Asian equities will see a choppy session on Friday, with the S&P 500 hitting a record high. Technology stocks lifted the index even as investors assessed an unexpected rise in filing new claims for unemployment benefits.
On Thursday, U.S. jobless claims report showed a second straight weekly increase in the number of Americans filing for new claims. It was countering the streak of strong economic data from payrolls and job vacancies.
The softer data helped to pull down yields on the benchmark 10-year U.S. Treasury note to its lowest level since March 26. Also, to spur demand for high growth stocks in the technology sector.
The tech sector is the biggest gainer in the S&P 500. Moreover, on Thursday, the Nasdaq closed at a seven-week high.
Tim Ghriskey, a chief investment strategist at Inverness Counsel in New York, said jobless claims set a market tone. He added that perhaps things are not as strong as people think and that they’re still ways away from a recovery.
On Thursday, U.S. Federal Reserve Chairman Jerome Powell hinted that the central bank is nowhere near reducing its support for the U.S. economy. He said at an International Monetary Fund (IMF) event that the economic reopening could result in a momentary surge in prices. But he expects it to be temporary, and it will not constitute inflation.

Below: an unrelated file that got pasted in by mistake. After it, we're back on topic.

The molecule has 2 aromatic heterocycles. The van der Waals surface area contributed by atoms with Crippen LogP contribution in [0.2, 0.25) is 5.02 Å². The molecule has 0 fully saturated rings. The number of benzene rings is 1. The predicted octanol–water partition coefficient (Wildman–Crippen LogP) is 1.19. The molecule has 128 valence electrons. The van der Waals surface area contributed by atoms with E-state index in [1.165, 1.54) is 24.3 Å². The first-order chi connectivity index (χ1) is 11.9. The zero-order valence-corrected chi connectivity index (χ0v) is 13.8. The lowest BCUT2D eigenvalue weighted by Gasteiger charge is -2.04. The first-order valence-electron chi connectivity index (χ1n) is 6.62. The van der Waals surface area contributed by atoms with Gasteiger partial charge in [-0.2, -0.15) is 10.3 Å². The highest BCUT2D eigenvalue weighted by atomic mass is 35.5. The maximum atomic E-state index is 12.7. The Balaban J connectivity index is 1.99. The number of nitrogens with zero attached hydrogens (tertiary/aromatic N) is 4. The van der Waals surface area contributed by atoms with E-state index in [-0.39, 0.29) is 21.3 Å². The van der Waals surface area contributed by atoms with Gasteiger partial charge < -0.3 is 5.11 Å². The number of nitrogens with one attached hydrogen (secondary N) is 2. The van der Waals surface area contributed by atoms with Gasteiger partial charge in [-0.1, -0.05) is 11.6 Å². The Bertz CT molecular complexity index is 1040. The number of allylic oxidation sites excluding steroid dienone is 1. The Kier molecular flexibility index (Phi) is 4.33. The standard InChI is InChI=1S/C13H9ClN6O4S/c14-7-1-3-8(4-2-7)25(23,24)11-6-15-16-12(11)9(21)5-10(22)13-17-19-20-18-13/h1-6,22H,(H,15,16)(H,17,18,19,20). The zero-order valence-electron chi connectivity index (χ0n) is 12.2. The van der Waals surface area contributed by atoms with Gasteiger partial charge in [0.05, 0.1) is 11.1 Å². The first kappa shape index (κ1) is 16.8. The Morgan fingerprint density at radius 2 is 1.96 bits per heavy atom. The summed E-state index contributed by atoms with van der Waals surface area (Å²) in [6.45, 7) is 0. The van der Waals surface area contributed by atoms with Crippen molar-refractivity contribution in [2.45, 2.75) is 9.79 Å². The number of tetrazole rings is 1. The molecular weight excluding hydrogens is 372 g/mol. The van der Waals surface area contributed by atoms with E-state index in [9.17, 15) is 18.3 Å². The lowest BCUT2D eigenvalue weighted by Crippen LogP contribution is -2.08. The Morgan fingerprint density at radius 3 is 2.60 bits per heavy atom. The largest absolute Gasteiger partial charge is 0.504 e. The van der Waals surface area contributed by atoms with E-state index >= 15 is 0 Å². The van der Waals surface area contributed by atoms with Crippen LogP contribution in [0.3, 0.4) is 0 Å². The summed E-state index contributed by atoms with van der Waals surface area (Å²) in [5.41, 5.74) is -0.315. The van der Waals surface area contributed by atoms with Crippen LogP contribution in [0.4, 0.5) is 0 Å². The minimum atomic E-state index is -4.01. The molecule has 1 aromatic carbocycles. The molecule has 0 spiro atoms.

His comments were reaffirming the accommodative stance outlined in the Fed’s policy meeting minutes published on Wednesday.
Stocks on The Move
In early trading, Australia’s S&P/ASX 200 futures crept 0.03% higher, while Hong Kong’s Hang Seng index futures crept 0.17% lower. Japan’s Nikkei 225 futures edged up 0.45%.
Supported by the further pullback in yields, traders piled into mega-cap tech stocks like Apple Inc, Microsoft Corp, and Amazon.com Inc. These tech stocks were the main drivers of the S&P 500.
Thomas Hayes, chairman of Great Hill Capital, said the market movement was predicated on rates. As long as rates stay compressed, there’s a bid for long-duration earnings power embodied in the rally in tech, he added.
On Wall Street, the Dow Jones Industrial Average added 0.17% to 33,503.57. The S&P 500 climbed 0.42% to 4,097.17 and the Nasdaq Composite rose 1.03% to 13,829.31.
Pressured by Powell’s dovish comments and weaker-than-expected initial weekly jobless claims, the U.S. Treasury yields declined on Thursday.
Late on Wednesday, Benchmark 10-year notes last recorded to have risen 9/32 in price. That was to yield 1.6244%, from 1.654%.